March 31, 2015

A Community Organizer Pursues Reconciliation on Local Terms

March 2015

“I lived it,” says Boureima Traoré of the crisis that engulfed his country from 2012–2013. The community organizer is from Tenenkou, Mopti Region, which was especially affected by the March 2012 seizure of Mali‘s northern regions by a coalition of nationalist and Islamist rebel groups. When the government retreated, the resulting security vacuum left Tenenkou’s citizenry vulnerable to attacks.


“There remains tangible mistrust between communities, even one or two years after the conflict.... Although Taureg returnees are tolerated—they are often important to a village’s commerce—they have not been forgiven.”

Boureima Traoré
Community Organizer, Tenenkou, Mali


In one case, 20 people traveling to a weekly market were attacked and, ultimately, found bound in a roadside grave. Documentation projects, including those conducted by the ABA Rule of Law Initiative (ABA ROLI) and its partners, have found more than six conflict-related murders in Mopti Region, and another 45 attacks on individuals’ person or property.

For the past three years, Boureima has worked to bridge the community divide that was created during the crisis. He describes how the conflict exacerbated long-standing tensions between sedentary farmers and nomadic Tuaregs. He says that many in Tenenkou blame the Tuaregs for the crisis because several rebel groups were Tuareg-affiliated; therefore, many Tuaregs have left Tenenkou amid fears of attacks.

Yet, Boureima was certain that his community was at its strongest when unified. He has worked with the United Nations Office of the High Commissioner for Refugees and other groups to conduct reconciliation forums that explore how to facilitate the return of the displaced and how to protect Tuareg residents from reprisals.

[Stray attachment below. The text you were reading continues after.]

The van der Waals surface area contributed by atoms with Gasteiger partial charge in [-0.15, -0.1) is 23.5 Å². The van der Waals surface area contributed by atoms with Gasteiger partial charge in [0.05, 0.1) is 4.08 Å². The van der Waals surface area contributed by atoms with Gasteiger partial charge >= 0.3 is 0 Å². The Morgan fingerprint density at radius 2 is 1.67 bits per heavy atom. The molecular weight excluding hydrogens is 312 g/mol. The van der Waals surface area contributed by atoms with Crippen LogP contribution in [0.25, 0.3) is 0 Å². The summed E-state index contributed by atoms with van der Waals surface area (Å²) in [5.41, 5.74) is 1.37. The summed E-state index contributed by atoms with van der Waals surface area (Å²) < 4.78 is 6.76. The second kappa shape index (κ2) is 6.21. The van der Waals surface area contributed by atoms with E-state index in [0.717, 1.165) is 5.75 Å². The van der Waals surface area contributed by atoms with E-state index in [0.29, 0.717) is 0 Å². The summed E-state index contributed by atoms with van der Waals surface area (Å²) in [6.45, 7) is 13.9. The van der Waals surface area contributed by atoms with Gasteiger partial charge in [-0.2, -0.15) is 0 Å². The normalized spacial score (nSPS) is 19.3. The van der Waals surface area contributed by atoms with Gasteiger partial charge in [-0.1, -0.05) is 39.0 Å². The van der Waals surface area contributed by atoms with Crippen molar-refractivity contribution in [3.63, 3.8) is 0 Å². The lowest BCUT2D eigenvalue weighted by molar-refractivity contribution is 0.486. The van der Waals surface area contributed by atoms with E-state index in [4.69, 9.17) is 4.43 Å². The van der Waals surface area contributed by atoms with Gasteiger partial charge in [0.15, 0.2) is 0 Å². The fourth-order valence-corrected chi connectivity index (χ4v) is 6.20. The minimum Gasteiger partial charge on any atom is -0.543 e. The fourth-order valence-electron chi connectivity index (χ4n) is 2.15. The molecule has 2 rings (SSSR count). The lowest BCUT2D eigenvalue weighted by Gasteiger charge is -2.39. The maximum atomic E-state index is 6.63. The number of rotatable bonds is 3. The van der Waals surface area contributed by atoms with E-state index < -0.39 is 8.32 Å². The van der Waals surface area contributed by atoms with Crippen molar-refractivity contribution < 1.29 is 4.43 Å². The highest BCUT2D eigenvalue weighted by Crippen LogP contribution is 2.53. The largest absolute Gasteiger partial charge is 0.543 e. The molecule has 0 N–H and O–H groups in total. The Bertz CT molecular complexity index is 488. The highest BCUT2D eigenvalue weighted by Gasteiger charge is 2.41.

“There remains tangible mistrust between communities, even one or two years after the conflict,” says Boureima. “Although Taureg returnees are tolerated—they are often important to a village’s commerce—they have not been forgiven.”

Boureima’s perspectives underscore the importance of transitional justice processes that pursue lasting peace. To this end, the Malian Government has created a Truth, Justice and Reconciliation Commission (TJRC) to investigate human rights violations committed during the conflict and to nurture healing within divided communities. While many see the TJRC as positive, there are concerns that it will absorb resources without having impact in conflict-affected communities. Some are skeptical about prosecution efforts, which have been complicated by a still-tenuous security situation in northern Mali that has made  investigating crimes and protecting witnesses extremely difficult.

To promote the national reconciliation process, ABA ROLI has trained community organizers like Boureima to lead local transitional justice efforts in seven communities. By hosting dialogues to gather community input on key topics, the organizers are then able to promote local priorities at the national level.

Boureima has traveled to Mopti and Bamako to present his findings to key stakeholders, including the ABA ROLI-facilitated Synergy on Transitional Justice, a consortium of national civil society organizations. These sorts of conversations are critical for true reconciliation, Boureima says. He believes that if the TJRC “just turns up in our community, without appreciating our context,” it will be difficult to achieving meaningful change.

Boureima hopes that the TJRC and other reconciliation efforts will build upon existing local initiatives, such as Tenenkou’s forums. He also favors the integration of  traditional practices that would feature local religious leaders and traditional storytellers, or griots, preaching messages of forgiveness.

ABA ROLI is now working with the Synergy on Transitional Justice to integrate our network of organizers’ research into a single strategy. The proposal will include a victim-centric approach that reflects the views of people who, like Boureima, experienced Mali’s crisis first-hand.

To learn more about our work in Mali, contact the ABA Rule of Law Initiative at rol@americanbar.org.